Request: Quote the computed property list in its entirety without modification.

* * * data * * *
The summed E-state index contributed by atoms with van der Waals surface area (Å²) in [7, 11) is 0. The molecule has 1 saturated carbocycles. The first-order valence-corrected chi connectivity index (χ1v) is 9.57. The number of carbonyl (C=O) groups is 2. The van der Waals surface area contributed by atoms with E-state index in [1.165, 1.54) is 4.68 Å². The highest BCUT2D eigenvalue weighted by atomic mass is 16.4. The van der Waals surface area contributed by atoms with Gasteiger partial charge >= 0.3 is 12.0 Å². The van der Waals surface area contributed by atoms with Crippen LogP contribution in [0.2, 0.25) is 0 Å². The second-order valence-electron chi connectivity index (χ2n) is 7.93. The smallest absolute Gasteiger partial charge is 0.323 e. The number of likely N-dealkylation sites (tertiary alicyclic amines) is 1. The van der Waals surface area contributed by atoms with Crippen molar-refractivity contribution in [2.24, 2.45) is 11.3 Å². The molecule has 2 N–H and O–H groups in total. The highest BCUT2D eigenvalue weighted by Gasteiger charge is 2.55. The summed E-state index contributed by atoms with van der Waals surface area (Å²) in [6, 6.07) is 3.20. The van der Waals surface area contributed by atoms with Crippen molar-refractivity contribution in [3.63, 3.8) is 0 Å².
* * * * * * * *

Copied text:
The summed E-state index contributed by atoms with van der Waals surface area (Å²) in [7, 11) is 0. The molecule has 1 saturated carbocycles. The first-order valence-corrected chi connectivity index (χ1v) is 9.57. The number of carbonyl (C=O) groups is 2. The van der Waals surface area contributed by atoms with E-state index in [1.165, 1.54) is 4.68 Å². The highest BCUT2D eigenvalue weighted by atomic mass is 16.4. The van der Waals surface area contributed by atoms with Gasteiger partial charge >= 0.3 is 12.0 Å². The van der Waals surface area contributed by atoms with Crippen LogP contribution in [0.2, 0.25) is 0 Å². The second-order valence-electron chi connectivity index (χ2n) is 7.93. The smallest absolute Gasteiger partial charge is 0.323 e. The number of likely N-dealkylation sites (tertiary alicyclic amines) is 1. The van der Waals surface area contributed by atoms with Crippen molar-refractivity contribution in [2.24, 2.45) is 11.3 Å². The molecule has 2 N–H and O–H groups in total. The highest BCUT2D eigenvalue weighted by Gasteiger charge is 2.55. The summed E-state index contributed by atoms with van der Waals surface area (Å²) in [6, 6.07) is 3.20. The van der Waals surface area contributed by atoms with Crippen molar-refractivity contribution in [3.63, 3.8) is 0 Å².